Your health care is always a work in progress. Wouldn’t you agree? And every time I hear about someone going to see their doctor, for a regular scheduled appointment to have a physical or an annual, and they are completely confident they get the best care, from the best doctor, in the best hospital, I am envious, and then I feel dubious that they know what they are talking about.
Could they really have it all? Because I have to be on my toes at every appointment; I have to scan every bill and I have to work at this partnership called health care. It’s not bad and there are highlights when it’s working well that give me a deep sigh of relief. Lately, my experience has been one of intrigue, frustration, and now becoming a call to action.
I’ve been very happy with my endocrinologist for several years. I met her when she was a resident working on her fellowship seven years ago. After she finished her fellowship, I followed her to her new practice in a different hospital. I remember the first time I called her new office for an appointment and the receptionist asked, “When would you like an appointment?” I said, “What’s her first opening?” the receptionist replied “Tomorrow 10 am!?” That sure didn’t last long!
I helped spread the word about my wonderful experience with her and her commitment to her patients, and she has often said that many of her patients have commented that they heard about her through me. I know I can ask for the random, one-off test, like I did for AAT, and we decide, as a team, if it’s interesting or worth it, or if I should rethink that direction.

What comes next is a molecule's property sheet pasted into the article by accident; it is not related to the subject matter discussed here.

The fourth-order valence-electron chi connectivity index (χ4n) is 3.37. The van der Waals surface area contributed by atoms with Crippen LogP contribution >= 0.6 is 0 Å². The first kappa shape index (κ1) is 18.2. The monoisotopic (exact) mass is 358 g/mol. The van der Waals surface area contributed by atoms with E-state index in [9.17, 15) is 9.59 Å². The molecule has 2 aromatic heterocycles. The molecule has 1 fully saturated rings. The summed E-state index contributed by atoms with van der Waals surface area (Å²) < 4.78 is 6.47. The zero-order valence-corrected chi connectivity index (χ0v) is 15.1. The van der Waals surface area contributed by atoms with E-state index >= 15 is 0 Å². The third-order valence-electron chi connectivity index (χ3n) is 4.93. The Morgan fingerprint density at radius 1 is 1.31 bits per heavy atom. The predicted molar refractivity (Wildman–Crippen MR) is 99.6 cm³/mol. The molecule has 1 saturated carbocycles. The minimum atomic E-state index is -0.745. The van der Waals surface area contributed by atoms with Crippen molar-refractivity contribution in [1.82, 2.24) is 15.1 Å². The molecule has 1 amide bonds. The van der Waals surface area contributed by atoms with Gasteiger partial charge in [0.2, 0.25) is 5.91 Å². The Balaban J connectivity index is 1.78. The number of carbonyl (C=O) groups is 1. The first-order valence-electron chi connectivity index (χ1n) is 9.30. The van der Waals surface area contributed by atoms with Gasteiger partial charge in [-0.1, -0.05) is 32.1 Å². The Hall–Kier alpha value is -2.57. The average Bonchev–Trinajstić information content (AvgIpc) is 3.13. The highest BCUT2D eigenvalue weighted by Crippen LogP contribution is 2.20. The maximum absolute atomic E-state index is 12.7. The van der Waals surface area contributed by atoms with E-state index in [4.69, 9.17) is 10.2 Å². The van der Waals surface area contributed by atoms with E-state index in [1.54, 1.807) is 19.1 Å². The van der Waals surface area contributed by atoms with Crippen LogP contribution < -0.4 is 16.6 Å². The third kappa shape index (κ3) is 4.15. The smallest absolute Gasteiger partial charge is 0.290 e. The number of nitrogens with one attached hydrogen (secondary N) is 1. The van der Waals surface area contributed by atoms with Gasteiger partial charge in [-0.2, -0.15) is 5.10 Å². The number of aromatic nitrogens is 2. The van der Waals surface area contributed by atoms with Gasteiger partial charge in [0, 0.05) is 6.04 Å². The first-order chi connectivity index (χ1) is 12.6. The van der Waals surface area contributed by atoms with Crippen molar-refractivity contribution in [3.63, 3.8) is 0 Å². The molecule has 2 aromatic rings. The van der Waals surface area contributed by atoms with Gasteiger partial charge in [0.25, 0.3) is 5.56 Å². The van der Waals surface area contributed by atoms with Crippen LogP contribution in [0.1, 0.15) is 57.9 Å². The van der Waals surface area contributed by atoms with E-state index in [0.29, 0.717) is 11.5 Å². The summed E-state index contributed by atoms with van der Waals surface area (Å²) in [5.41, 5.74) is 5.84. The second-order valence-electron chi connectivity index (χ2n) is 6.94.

Managing a chronic illness is teamwork. I need to do my own homework to know what works, I need to be aware when something isn’t working for me (like my pump experience) and I need to be flexible, because things always change. And my endo realizes she is my guide, but this is my journey.
But in the last six months, I seem to have run into what appears to be the broken health care system that grabs good doctors and sucks them into the conveyor belt of "hospital-managed health care." While doctors complain that the plight of most patients is non-compliance, I think there is a larger disconnect contributing to that factor and here’s where it starts:
My appointment six months ago went as usual...
- Blood work: micro albumin, comprehensive metabolic panel, and glycated hemoglobin
- Office blood glucose check
- Dexcom download to assess adjustment in management
At the time of my arrival, they took my Dexcom to download it. I went over the blood work with my endocrinologist while we waited for the Dexcom to download. After my 11-minute appointment with the doctor was over, they asked that I wait in the waiting room for her to review my Dexcom info. While I waited. I tried to book another appointment, but no one was there at the counter. My doctor reviewed the Dexcom information and said everything looked good, to keep up the good work.